I received this book for free from NetGalley in exchange for an honest review. This does not affect my opinion of the book or the content of my review.A Study in Silks by Emma Jane Holloway
Series: The Baskerville Affair #1
Published by Del Ray on 24 September 2013
A Study in Silks is a fascinating blend of steampunk, magic and mystery. This is one adventure in the life of Sherlock Holmes’ niece, Evelina Cooper. Most young ladies would be obsessed with their first Season and being presented to the Queen – Eve on the other hand decides to investigate a maid’s murder in her best friend’s house. Murder, conspiracies, lost treasure and mayhem abound.
Eve is quite an unusual heroine. Her background means that she straddles two worlds, not quite belonging to either. One side of her family are circus folk, while the other are respectable and genteel. From the former she inherited her skill with magic, a talent she must conceal to avoid certain death, and from the skills to negotiate society. Eve is brave, loyal and at times foolhardy. She is fortunate to possess a healthy dose of luck otherwise she never would have escaped all the scrapes she has a habit of getting into. Blending her magic and skill with mechanics, Eve created a bird and a mouse that she uses as spies. They provide a touch of whimsy to her investigating.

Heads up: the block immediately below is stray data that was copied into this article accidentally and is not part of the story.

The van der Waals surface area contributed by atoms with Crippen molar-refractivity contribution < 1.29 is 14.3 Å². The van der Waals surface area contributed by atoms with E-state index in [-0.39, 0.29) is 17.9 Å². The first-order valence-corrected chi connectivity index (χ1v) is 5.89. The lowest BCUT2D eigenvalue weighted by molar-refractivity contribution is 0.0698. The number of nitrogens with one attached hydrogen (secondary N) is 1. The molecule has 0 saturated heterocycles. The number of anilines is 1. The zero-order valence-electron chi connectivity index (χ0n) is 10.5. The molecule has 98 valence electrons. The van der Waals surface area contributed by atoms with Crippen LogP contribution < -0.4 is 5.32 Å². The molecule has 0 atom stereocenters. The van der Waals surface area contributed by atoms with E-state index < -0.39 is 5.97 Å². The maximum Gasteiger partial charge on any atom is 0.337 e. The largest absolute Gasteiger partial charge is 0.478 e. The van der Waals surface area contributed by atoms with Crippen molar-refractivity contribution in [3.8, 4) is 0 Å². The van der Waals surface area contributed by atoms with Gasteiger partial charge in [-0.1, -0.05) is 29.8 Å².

Eve has two suitors – Niccolo the knife thrower from her former life at the circus and Tobias, the brother of her best friend. Each represents part of her personality as she has magic in common with Nick and a love of building things with Tobias. If she could somehow combine them into Tobick then I think she would have the perfect man. Both unfortunately keep secrets from her and don’t necessarily act in her best interests. All three of them are still quite young and lack purpose so I hope she doesn’t end up with either of them…yet.
Initially I was turned off by the five different points of view, especially when multiple characters described the same scene. The more I got into the novel though, the more I appreciated the skill it required to keep each voice distinct and layer nuance upon nuance. I often had to read a few lines before I worked out whose head I was inhabiting – a simple heading at the top of the chapter would have been welcome. The pace is quite slow but sticking with it is worthwhile, if for no other reason than the fascinating world. Steam barons rule Victorian England and all who oppose them are ‘removed’. The barons’ political machinations are distinctly Machiavellian and thoroughly entertaining.
There is a lot to like about this book but I suggest you leave it until you have some time to savour it properly. Like an onion (or ogre) it has lots of layers just waiting to be uncovered.